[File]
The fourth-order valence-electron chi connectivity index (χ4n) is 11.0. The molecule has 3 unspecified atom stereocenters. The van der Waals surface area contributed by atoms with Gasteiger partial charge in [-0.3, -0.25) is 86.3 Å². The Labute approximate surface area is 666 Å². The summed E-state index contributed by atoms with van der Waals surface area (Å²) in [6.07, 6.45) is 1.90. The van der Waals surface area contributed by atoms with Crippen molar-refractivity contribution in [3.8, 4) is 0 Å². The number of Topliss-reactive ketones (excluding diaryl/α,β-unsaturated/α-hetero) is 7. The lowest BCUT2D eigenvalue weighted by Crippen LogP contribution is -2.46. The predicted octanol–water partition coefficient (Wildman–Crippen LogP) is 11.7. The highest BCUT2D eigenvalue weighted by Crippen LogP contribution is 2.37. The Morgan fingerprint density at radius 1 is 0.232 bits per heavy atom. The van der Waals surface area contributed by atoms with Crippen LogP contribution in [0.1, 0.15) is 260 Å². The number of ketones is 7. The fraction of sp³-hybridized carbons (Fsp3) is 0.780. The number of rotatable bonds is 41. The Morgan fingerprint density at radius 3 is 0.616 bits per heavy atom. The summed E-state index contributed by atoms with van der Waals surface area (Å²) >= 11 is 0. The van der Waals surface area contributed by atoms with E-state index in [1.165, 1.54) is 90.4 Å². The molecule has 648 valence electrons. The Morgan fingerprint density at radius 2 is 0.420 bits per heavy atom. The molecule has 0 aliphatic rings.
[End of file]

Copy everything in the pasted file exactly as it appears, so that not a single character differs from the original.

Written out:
The fourth-order valence-electron chi connectivity index (χ4n) is 11.0. The molecule has 3 unspecified atom stereocenters. The van der Waals surface area contributed by atoms with Gasteiger partial charge in [-0.3, -0.25) is 86.3 Å². The Labute approximate surface area is 666 Å². The summed E-state index contributed by atoms with van der Waals surface area (Å²) in [6.07, 6.45) is 1.90. The van der Waals surface area contributed by atoms with Crippen molar-refractivity contribution in [3.8, 4) is 0 Å². The number of Topliss-reactive ketones (excluding diaryl/α,β-unsaturated/α-hetero) is 7. The lowest BCUT2D eigenvalue weighted by Crippen LogP contribution is -2.46. The predicted octanol–water partition coefficient (Wildman–Crippen LogP) is 11.7. The highest BCUT2D eigenvalue weighted by Crippen LogP contribution is 2.37. The Morgan fingerprint density at radius 1 is 0.232 bits per heavy atom. The van der Waals surface area contributed by atoms with Crippen LogP contribution in [0.1, 0.15) is 260 Å². The number of ketones is 7. The fraction of sp³-hybridized carbons (Fsp3) is 0.780. The number of rotatable bonds is 41. The Morgan fingerprint density at radius 3 is 0.616 bits per heavy atom. The summed E-state index contributed by atoms with van der Waals surface area (Å²) >= 11 is 0. The van der Waals surface area contributed by atoms with E-state index in [1.165, 1.54) is 90.4 Å². The molecule has 648 valence electrons. The Morgan fingerprint density at radius 2 is 0.420 bits per heavy atom. The molecule has 0 aliphatic rings.